Hornady GMX Bullets and Ammunition
By Chuck Hawks
For the Spring of 2009, Hornady announced the introduction of GMX bullets and factory loaded ammunition using these bullets. "GMX" stands for "Gilding Metal eXpanding." The GMX is initially available in the following calibers and weights: .270/130 grain, 7mm/139 grain, .30/150 grain, .30/165 grain and .338/225 grain.
The GMX is a monolithic bullet along the lines of the Barnes Tipped TSX bullet, but with a red (rather than blue) plastic tip to initiate expansion. These are very sleek, boat-tail bullets with high ballistic coefficients, similar in shape to the popular Hornady SST bullets. Like all such monolithic bullets, they are longer for their caliber and weight than conventional lead core, jacketed bullets and intrude deeper into the cartridge case when seated for the same cartridge overall length.
Unlike the 100% copper Barnes TSX bullet, Hornady's GMX is made from gilding metal, a 95% copper + 5% zinc alloy devised long ago to reduce copper fouling in gun barrels. Gilding metal is slightly harder than pure copper and superior to copper for bullet jackets. Whether it will prove superior for homogenous bullets remains to be seen, but I expect that it will. It should leave less bore fouling than pure copper bullets and Nosler/Winchester (Combined Technology) has also introduced a tipped gilding metal bullet (E-Tip).
Note that the Hornady GMX bullets illustrated have only two shallow fouling grooves, rather than the four deeper grooves present in Barnes TSX bullets. Presumably, this is because there is less bullet fouling to deal with due to the Hornady bullet's gilding metal construction. Hornady claims the following advantages for GMX bullets:
Here is what Hornady says about their new GMX bullets:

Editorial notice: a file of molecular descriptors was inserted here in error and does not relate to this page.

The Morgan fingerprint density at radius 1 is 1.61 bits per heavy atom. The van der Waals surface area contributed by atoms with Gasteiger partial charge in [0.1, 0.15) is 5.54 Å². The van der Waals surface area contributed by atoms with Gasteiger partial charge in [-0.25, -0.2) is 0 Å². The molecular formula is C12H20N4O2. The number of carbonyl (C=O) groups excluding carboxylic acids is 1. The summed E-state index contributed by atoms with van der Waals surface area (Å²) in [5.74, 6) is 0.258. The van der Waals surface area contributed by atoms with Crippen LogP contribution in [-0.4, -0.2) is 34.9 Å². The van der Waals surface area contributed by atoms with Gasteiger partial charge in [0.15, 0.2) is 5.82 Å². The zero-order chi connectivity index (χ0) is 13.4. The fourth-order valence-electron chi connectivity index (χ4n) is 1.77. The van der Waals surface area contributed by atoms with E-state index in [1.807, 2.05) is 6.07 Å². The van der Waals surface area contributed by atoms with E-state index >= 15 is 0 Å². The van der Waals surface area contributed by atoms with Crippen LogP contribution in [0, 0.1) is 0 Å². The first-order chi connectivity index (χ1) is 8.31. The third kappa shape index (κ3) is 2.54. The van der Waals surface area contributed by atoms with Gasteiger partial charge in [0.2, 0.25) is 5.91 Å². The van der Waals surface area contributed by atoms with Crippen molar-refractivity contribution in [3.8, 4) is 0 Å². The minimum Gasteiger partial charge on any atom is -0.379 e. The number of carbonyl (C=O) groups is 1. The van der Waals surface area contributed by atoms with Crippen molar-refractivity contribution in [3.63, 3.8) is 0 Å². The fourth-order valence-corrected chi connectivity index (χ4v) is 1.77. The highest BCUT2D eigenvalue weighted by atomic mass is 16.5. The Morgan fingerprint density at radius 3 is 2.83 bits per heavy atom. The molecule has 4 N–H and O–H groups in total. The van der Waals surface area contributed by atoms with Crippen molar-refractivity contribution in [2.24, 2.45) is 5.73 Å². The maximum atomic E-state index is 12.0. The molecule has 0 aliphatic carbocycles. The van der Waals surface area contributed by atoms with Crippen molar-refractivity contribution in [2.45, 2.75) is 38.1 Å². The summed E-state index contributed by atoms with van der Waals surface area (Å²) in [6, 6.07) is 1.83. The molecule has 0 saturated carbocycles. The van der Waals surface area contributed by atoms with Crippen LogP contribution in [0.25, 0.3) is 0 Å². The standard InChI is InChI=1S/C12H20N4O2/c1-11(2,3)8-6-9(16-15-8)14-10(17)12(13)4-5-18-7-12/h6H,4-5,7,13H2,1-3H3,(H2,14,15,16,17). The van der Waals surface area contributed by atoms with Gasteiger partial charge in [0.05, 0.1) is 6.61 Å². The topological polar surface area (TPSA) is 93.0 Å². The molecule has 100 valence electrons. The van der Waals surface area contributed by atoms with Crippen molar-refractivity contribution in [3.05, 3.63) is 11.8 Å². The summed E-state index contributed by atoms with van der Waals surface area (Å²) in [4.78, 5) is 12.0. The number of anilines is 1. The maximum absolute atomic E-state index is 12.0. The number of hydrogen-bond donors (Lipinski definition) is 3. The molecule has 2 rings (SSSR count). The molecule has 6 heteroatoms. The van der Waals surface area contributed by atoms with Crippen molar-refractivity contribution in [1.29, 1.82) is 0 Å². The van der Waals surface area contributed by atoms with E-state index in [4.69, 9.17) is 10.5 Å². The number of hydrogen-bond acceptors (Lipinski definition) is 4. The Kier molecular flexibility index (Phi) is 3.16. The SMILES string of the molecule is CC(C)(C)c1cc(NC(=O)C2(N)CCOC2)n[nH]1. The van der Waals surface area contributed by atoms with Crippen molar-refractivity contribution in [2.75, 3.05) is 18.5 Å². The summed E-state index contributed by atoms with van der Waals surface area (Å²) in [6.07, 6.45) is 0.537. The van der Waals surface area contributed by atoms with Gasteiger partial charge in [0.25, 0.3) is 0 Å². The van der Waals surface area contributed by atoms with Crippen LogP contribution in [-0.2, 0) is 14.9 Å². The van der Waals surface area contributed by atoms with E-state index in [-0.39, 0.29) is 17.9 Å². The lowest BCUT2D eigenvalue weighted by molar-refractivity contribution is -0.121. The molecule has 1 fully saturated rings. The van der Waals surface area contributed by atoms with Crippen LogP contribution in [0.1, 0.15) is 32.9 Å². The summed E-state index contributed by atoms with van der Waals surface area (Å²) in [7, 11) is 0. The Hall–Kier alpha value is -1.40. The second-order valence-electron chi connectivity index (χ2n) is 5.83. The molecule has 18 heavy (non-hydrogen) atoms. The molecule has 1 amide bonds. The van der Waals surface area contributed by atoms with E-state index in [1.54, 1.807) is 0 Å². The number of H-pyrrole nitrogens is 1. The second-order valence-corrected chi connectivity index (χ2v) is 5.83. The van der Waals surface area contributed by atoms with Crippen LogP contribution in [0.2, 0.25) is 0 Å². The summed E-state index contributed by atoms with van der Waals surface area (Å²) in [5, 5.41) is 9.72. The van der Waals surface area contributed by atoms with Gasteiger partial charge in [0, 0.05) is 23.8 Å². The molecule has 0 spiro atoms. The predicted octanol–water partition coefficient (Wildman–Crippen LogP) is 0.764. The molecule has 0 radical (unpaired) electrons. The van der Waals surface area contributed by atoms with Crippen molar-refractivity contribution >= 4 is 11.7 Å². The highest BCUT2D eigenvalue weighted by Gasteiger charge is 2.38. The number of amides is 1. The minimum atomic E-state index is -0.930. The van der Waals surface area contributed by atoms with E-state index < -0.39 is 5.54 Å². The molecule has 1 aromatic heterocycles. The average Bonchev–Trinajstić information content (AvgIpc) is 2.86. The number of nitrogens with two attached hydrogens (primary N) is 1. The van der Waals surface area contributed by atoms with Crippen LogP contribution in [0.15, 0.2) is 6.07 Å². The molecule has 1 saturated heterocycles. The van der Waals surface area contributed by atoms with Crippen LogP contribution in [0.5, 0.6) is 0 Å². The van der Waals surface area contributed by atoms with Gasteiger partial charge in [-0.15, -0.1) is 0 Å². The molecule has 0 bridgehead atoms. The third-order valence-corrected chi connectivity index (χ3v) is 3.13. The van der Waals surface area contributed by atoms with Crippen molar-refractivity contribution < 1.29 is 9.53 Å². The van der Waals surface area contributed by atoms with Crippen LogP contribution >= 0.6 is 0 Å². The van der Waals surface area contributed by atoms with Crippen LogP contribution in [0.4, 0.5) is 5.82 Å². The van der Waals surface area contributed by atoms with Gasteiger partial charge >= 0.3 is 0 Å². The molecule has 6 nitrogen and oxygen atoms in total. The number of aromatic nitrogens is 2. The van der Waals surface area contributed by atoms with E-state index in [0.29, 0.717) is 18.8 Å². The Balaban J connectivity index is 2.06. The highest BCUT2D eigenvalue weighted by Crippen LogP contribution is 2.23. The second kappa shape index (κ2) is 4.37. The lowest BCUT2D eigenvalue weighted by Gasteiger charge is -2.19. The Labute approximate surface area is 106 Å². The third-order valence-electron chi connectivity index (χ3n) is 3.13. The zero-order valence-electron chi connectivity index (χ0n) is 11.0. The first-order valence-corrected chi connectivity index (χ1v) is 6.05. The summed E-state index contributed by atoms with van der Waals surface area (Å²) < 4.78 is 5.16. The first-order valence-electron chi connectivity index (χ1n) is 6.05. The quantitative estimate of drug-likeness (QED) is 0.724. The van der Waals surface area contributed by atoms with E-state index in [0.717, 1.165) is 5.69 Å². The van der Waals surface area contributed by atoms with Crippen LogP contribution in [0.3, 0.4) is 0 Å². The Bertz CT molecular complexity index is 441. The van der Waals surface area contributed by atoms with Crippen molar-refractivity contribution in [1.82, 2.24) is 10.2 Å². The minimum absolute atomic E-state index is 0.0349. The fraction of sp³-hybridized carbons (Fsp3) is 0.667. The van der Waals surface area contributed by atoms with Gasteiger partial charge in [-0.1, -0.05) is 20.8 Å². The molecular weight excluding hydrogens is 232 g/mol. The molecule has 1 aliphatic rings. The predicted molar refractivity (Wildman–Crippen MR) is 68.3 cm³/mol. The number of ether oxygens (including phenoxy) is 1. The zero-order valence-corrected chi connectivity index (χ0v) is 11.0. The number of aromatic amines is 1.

"The new Hornady GMX™ (Gilding Metal eXpanding) bullets and factory ammunition offer the hunter who favors an expanding monolithic bullet a better choice. GMX bullets are constructed of the same gilding metal used to make ultra-consistent Hornady bullet jackets. Gilding metal doesn’t foul like “sticky” solid copper and strategically located grooves in the bearing surface of the bullet reduce pressure. These additions make the GMX easy to load using standard published data for comparable Hornady SST® bullets."
"Hornady engineers designed the GMX bullet to perform across a very wide range of velocities, from +3,400 to 2,000 fps, and perform it does. GMX bullets are designed to expand to 1.5 times their original diameter and retain over 95% of their original weight. They’re no slouch in the penetration department either, routinely penetrating over 30" in gelatin tests."
Left to right: cut-away, unfired, 3400 fps, 2700 fps, 2000 fps.
Illustration courtesy of Hornady Manufacturing.
The plastic tip of the Hornady GMX helps to initiate expansion and conceals a larger hollow point cavity than used in the seminal Barnes TSX bullet. Even so, Barnes claims that TSX bullet expansion initiates at impact velocities as low as 1600 fps, while Hornady admits that GMX bullets require at least 2000 fps at impact, presumably because gilding metal is harder than pure copper.
I would conclude that Hornady GMX bullets are most applicable to cartridges that can launch them at muzzle velocities (MV) exceeding 3000 fps. For example, the photo above shows that the .30 caliber, 150 grain GMX achieves adequate expansion at an impact velocity of 2700 fps. That is the MV of typical .308 Winchester and .300 Savage loads fired from many hunting rifles!
In other words, when launched at 2700 fps, at 300 yards this bullet can be expected to NOT expand adequately. Fired at a MV of 3200 fps, as from a .300 Magnum, the 150 grain GMX should be traveling at 2735 fps at 200 yards, at which distance it should expand effectively. Fired from most standard cartridges, and particularly for use on CXP2 game, conventional (lead core) Hornady Spire Point Interlock or SST Interlock bullets should give quicker, more humane kills than GMX bullets. GMX bullets are probably most appropriate when extreme penetration is required and/or very high muzzle velocities pertain.
I have never been a fan of monolithic, pure copper bullets due to their propensity to foul the bore and because they require special barrel cleaning procedures. I look forward to testing some Hornady GMX gilding metal bullets soon in the hope that they make these problems a thing of the past.
Copyright 2009 by Chuck Hawks. All rights reserved.